consciously or unconsciously. have brought about the present condition” (1920:317). Kroeber’s investigations. His perspective entailed the utilization of a key concept in the evolutionists’ schema: that of cultural “survivals. dependent partly upon the peculiar inner development of the social group.” a picture “in which the unique combination of ancient traits (which in themselves are undoubtedly complex) and of European influences. Alfred Kroeber. but it would be quite impossible to understand. He then went on to point to the studies of Elsie Clews Parsons.” He further held that “There have been processes of gradual differentiation as well as processes of leveling down differences between neighboring cultural centers. This fit in well with his on-going critique of evolutionism: “The history of human civilization does not appear to us as determined entirely by psychological necessity that leads to a uniform evolution the world over. Despite Boas’s critique of evolutionism (see Stocking 1968:195-233) this did not mean that he was completely at odds. and. on the basis of a single evolutionary scheme. give us one of the best examples of acculturation that have come to our notice. We rather see that each cultural group has its own unique history. with some of the assumptions of the social evolutionists like Herbert Spencer or E. and partly upon the foreign influences to which it has been subjected. what happened to any particular people” (Boas 1920:317). Parsons’ studies prove conclusively the deep influence which Spanish ideas have had upon Zuñi culture.” The “historical study” shows an entirely different picture compared to the “psychological explanation. where.B. Tylor. and Leslie Spier on the acculturation process on the Zuñi. in contrast to the “psychological explanation” offered by Frank Hamilton Cushing. “misleading” if “plausible” as it was. along with Dr.3 try to elucidate cultural history by the application of the results of their studies” (Boas 1920:314). “Dr.” Tylor .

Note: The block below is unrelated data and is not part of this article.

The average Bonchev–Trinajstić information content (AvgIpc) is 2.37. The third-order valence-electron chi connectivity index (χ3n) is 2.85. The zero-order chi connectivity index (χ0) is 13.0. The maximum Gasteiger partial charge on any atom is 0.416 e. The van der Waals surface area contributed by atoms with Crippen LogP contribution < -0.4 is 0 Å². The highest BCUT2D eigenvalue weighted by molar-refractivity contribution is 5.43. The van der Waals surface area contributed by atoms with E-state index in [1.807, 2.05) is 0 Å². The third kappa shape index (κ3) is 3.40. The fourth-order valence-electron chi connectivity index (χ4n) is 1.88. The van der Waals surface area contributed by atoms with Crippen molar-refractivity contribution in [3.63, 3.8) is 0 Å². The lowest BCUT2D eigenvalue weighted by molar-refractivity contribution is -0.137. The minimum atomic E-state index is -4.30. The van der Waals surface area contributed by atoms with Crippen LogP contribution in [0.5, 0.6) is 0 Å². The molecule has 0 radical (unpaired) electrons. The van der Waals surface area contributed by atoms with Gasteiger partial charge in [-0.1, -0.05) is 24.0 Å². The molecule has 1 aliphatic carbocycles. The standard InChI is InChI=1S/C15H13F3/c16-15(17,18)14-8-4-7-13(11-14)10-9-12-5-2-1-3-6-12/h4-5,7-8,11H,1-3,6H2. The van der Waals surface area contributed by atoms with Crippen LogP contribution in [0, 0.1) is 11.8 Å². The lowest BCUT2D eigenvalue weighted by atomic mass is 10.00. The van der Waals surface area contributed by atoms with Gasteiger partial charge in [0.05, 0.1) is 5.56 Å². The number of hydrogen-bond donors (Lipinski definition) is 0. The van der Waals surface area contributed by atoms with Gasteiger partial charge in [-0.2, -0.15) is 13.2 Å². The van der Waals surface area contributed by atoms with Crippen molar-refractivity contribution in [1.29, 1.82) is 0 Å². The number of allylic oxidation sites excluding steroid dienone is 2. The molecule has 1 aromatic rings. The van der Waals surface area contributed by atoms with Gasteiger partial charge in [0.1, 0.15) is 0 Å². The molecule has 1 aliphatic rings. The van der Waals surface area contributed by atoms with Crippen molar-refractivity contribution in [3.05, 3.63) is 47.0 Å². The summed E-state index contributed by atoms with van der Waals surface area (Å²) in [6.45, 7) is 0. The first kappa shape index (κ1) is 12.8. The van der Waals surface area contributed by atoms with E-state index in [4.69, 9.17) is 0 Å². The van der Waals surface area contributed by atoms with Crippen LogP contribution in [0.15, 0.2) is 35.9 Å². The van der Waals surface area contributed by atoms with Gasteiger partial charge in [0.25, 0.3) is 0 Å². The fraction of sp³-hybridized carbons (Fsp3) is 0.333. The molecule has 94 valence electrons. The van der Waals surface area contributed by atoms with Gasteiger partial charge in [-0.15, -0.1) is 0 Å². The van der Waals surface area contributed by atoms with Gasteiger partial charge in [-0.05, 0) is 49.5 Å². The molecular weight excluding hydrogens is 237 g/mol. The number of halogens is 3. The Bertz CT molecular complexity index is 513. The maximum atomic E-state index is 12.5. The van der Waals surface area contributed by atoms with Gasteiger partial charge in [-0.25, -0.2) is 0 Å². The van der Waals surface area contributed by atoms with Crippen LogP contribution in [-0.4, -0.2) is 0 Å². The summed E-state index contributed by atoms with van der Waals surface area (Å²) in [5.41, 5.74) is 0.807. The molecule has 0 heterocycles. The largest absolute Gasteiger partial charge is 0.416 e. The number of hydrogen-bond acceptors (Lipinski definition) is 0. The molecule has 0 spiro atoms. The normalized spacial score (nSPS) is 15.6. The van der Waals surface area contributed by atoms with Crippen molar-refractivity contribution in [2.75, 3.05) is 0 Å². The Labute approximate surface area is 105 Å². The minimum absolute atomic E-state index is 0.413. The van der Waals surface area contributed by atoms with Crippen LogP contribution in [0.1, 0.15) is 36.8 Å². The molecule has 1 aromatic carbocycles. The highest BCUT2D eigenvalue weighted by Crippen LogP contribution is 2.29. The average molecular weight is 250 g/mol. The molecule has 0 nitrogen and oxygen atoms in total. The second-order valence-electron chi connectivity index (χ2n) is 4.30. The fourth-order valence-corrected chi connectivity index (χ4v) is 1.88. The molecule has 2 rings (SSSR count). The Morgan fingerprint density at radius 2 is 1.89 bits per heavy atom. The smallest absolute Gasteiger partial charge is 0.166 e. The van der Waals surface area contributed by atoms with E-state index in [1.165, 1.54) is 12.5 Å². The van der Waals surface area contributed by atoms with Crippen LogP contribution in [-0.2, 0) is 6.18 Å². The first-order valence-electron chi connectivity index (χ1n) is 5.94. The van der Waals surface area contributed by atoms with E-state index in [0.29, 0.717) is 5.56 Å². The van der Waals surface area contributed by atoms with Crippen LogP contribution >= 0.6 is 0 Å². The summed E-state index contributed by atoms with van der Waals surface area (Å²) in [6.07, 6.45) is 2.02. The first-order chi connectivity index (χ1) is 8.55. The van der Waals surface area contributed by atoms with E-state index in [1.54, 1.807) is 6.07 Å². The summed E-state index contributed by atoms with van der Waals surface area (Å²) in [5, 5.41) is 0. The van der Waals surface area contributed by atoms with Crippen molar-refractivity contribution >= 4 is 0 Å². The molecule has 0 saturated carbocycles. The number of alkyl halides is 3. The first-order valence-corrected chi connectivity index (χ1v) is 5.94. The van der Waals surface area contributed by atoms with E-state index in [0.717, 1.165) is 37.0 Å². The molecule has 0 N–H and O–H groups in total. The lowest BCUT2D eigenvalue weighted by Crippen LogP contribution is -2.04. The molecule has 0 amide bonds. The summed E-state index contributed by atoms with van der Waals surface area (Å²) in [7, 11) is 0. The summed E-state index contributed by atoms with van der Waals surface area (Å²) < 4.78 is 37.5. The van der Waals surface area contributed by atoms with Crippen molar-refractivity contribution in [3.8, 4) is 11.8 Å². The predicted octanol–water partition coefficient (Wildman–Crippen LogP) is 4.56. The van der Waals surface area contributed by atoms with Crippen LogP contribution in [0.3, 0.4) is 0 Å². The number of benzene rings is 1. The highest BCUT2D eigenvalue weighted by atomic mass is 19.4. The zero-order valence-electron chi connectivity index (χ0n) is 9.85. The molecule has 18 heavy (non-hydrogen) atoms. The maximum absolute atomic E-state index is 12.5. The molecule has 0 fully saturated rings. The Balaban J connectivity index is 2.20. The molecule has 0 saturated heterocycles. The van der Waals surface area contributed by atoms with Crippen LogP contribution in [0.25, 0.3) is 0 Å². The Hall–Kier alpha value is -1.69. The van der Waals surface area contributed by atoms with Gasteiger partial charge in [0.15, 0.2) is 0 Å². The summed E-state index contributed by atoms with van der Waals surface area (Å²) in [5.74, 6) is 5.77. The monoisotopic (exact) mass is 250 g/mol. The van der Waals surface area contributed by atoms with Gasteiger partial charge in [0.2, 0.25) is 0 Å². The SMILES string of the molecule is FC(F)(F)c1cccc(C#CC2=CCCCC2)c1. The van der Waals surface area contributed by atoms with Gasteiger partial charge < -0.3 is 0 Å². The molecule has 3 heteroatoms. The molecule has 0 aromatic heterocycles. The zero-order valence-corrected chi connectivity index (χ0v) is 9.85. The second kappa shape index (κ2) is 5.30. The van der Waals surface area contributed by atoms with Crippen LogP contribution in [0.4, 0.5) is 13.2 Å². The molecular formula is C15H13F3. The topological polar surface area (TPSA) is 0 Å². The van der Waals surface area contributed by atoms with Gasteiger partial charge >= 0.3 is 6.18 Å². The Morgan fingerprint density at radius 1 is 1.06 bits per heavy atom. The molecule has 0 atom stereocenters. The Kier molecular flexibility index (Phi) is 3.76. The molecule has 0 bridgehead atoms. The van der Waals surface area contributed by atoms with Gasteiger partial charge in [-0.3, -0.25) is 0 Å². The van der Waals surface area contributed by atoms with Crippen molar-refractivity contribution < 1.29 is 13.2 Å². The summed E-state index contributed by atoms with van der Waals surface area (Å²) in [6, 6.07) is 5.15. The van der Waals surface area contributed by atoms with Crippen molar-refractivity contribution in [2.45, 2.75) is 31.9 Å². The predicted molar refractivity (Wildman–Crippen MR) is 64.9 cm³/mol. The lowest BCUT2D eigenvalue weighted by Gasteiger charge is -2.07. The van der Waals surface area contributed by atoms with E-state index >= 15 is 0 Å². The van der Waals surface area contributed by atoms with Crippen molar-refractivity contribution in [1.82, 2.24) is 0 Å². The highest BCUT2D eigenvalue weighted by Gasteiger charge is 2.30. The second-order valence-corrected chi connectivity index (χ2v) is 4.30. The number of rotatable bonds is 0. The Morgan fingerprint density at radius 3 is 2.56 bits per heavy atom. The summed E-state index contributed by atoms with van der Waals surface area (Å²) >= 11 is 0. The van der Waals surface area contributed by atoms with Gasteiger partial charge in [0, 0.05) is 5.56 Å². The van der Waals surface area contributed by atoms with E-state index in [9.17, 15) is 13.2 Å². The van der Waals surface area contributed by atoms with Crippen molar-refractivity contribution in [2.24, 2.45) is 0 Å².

could be expected to be more stable than those not so established via repetition in a proscribed form and via ritual: Discrepancies between the two. Tylor wrongly assumed that “the antiquity of one particular type is essentially due to a classification in which the form that appears as the simplest from any one point of view is considered at the same time as historically the oldest.” Tylor felt the “weakness of this assumption” when he tried to support his .. cf. Nearly thirty years later Boas again took up the question of Tylor’s evolutionism.” The discrepancy may consist in the preservation of earlier customs in traditions.4 defined survivals in Primitive Culture as “processes. especially to the extent that they are enshrined in ritual. Hodgen 1936). The survivals themselves are proof of the gradual process of assimilation between social conditions and traditions which has wrought fundamental changes in the lore of mankind..belong to a class of phenomena that are called “survivals. which have been carried on by force of habit into a new state of society different from that in which they had their original home. [Boas 1940 :423]. or in fragments of early traditions under modified social conditions. and so forth. and again he wanted to preserve the idea of survivals. and they thus remain as proofs and examples of an older condition of culture out of which a newer has been evolved” (Tylor 1871:16. writing in 1898 on the “myths of primitive people. Boas.” The oft-repeated actions. customs. According to Boas. habits and customs of a people.” The “peculiar manner in which foreign and indigenous material is interwoven and worked into a somewhat homogeneous fabric depends to a great extent upon the social conditions and habits of the people. and that much of it is adopted ready-made.” again maintained that “the material of which they are built up is of heterogeneous origin. and opinions.